Groups of lawyers filed lawsuits against disparities of vote-value. A recent ruling issued by the Tokyo High Court says 'the December 2012 Lower House election is unconstitutional as vote-casting was made in the identical zoning of constituencies as 2009'. The Tokyo Shimbun Newspaper put a lead March 7 on the front page, which reads 'government not entitled to claim for Constitution amendment'. The commentary was persuasive.
ELECTION SYSTEM ITSELF VIOLATES CONSTITUTION
In total 37.30 million votes (56.0%), the biggest in the history, were wasted in the December 2012 general election. These votes did nothing to obtain a seat in the parliament. A congressman, even though he has won in the existing single-seat constituency system, is not regarded as 'a duly elected representative' (Preamble of Constitution) and, therefore, he is not either entitled to discuss amendment of Constitution.
It is two years since the Supreme Court ruled that the outcome of the 2009 General Election is 'close to a state of unconstitutionality'.
A group of lawyers filed last year a lawsuit, arguing that the 2012 election should be unconstitutional as disparity of one vote reaches 2.43 in its maximum, and demanded to invalidate the results of the No.1 Election District of Tokyo. The high court ruled recently the outcome is unconstitutional, supporting the plaintiffs.
Court Rejects Raison d'etre of Diet
The article of Tokyo Shimbun says 'the court disapproved the 480 elected members of Lower House of raison d'etre. The Diet itself is unconstitutional'. It continues to say that 'lately the Diet goes rapidly to amending the Constitution. The legislative authority which the court judges as unconstitutional is not entitled to present a bill to rewrite the Constitution'.
The Abe government itself is on the verge of illegitimacy.
The parallel voting system, a mixed scheme for a single chamber in which voters cast two votes for the constituency and proportional representation channels, was introduced into the Lower House elections and since then disparity of one vote has expanded; in 2002 when the zoning was rearranged the discrepancy was 2.03 times, in 2009 it was 2.30 and in 2012 it reached 2.43.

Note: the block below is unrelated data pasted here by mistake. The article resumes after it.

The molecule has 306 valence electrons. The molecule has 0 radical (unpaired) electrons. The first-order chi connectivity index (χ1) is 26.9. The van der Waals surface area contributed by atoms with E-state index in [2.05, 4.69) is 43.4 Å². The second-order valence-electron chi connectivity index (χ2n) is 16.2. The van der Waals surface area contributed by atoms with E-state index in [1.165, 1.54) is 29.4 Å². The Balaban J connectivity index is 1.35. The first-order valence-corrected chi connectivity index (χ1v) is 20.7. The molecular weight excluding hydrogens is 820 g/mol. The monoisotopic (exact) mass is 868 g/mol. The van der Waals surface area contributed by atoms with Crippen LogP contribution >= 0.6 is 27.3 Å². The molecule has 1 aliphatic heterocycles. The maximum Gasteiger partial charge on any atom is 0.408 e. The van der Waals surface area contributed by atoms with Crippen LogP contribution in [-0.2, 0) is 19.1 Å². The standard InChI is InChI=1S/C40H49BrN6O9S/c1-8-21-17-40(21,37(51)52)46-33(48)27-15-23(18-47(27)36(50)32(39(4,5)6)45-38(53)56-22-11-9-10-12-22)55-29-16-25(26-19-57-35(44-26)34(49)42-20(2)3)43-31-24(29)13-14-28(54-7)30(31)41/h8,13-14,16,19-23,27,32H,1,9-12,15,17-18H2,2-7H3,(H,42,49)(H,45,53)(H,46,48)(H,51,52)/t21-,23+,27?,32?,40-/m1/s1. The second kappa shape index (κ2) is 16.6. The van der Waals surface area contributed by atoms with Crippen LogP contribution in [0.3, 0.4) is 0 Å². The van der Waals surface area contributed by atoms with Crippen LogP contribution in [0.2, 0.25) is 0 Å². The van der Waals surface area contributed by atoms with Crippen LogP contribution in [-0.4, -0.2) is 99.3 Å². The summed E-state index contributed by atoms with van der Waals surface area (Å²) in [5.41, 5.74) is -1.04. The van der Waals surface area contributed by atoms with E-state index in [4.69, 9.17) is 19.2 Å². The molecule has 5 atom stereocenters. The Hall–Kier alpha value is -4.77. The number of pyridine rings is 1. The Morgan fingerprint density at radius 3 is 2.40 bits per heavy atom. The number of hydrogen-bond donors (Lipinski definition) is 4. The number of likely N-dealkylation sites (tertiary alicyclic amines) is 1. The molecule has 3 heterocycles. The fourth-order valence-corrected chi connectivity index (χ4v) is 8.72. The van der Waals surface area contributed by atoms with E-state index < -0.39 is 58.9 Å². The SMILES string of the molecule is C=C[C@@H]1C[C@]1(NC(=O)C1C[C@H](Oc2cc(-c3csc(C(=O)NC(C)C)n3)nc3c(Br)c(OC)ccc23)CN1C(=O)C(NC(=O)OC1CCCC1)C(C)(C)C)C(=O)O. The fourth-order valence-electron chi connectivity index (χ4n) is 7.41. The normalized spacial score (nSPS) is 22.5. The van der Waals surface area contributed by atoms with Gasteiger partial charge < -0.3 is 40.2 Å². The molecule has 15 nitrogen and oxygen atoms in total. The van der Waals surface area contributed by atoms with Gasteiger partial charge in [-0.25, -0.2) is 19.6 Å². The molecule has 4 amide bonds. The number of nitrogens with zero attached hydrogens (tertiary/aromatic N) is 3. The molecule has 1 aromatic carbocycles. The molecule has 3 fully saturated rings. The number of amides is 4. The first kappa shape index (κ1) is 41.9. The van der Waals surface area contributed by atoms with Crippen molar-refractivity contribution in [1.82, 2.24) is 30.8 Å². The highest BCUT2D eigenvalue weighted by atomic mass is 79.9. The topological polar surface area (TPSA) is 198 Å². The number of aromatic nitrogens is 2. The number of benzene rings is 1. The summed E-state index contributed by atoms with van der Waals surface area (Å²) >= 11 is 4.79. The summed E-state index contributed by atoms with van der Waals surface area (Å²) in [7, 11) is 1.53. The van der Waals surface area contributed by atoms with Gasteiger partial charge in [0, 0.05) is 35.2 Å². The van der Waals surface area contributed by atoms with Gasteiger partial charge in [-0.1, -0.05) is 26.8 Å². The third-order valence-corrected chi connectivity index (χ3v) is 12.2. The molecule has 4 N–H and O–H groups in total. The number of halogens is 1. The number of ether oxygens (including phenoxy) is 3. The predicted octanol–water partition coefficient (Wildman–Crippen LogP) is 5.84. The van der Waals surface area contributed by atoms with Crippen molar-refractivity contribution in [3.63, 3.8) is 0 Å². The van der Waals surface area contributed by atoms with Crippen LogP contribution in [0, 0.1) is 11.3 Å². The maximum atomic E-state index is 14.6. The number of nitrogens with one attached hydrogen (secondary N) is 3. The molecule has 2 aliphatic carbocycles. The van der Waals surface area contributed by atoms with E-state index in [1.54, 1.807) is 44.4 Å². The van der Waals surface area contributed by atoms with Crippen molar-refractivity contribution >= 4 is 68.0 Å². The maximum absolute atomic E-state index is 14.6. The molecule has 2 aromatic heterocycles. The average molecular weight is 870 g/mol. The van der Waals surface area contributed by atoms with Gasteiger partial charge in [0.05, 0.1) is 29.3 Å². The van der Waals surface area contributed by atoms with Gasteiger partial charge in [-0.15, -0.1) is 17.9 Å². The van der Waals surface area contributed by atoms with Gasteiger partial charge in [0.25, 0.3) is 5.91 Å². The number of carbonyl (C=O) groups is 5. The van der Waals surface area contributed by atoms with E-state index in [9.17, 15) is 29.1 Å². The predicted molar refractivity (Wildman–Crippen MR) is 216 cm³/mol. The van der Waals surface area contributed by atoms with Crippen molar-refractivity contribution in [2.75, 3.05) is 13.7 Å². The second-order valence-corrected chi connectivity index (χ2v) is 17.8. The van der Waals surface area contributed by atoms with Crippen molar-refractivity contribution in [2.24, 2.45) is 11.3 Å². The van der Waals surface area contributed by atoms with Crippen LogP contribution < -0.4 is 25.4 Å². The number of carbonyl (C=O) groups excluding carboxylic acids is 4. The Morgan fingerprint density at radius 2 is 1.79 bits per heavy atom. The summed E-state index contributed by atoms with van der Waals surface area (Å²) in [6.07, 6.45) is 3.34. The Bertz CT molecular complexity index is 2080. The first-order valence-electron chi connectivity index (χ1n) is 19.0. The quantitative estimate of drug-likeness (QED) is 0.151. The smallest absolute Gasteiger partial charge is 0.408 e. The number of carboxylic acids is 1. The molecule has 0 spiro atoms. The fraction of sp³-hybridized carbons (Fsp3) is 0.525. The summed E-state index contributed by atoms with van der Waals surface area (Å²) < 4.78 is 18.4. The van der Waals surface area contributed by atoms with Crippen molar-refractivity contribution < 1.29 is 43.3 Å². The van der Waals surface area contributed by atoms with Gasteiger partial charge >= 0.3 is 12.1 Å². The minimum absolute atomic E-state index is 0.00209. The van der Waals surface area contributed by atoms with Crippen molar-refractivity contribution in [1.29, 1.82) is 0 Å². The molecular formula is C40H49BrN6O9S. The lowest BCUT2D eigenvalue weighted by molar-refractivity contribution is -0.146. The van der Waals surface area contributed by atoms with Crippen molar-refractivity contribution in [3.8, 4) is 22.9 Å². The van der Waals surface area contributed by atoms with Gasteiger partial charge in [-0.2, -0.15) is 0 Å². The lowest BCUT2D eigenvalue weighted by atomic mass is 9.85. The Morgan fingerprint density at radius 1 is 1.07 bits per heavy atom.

The Constitution Preamble specifies 'duly elected representative in the National Diet' and Article 43 says 'elected members, representatives of all people'. If 'a vote is clean', vote-value disparities are not allowed. One person must not represent two votes.
The court ruling declares the current district setting, which changes in accordance with population movements, is in a dead end.
The New Socialist Party has pointed out that the small constituency system, in which a half of votes are wasted, is against the Constitution as it bases on people's sovereignty. The Diet approved to introduce this controversial system in 1994 as a policy of the reform package.
Advocates boldly insisted the new scheme would help two big political parties to become a government in turn. But the December election showed that the ruling Liberal Democratic Party gained only 43% of the total votes to win 80% of the seats, while opposition parties remain in the middle or mini sizes. A prospect of 'alternation of two big parties' was proven to be an illusion. That is evident to everyone.
Reduced Proportional Seats Distorts People's Will
Nevertheless, lawmakers are eager in this Diet session to reduce seats brought by the proportional representation channel. Voters can express, relatively, easily, their will in this way. If the number of seats decreases, they will face difficulties.
The recent ruling of Tokyo High Court appreciated a policy, called Zero-increase with Five-reductions, in which a seat is cut, respectively, in five prefectures with no increase in the Diet seats. It was adopted by the Diet on the same day of its dissolution last December. The court rejected the lawyers' contention of invalidation (to hold the general election again). In total 16 cases are filed nationwide, and other courts will issue similar rulings of unconstitutionality on the December election until March 27, when the Akita branch of Sendai High Court will order.
The important point does not lie in the way how to zone constituencies in the current system, but the combined structure of single-seat constituency with proportional representation system itself violates Constitution. What is needed is to arrange a system based on the proportional representation norm that could easily reflect will of the electorate.
March 19, 2013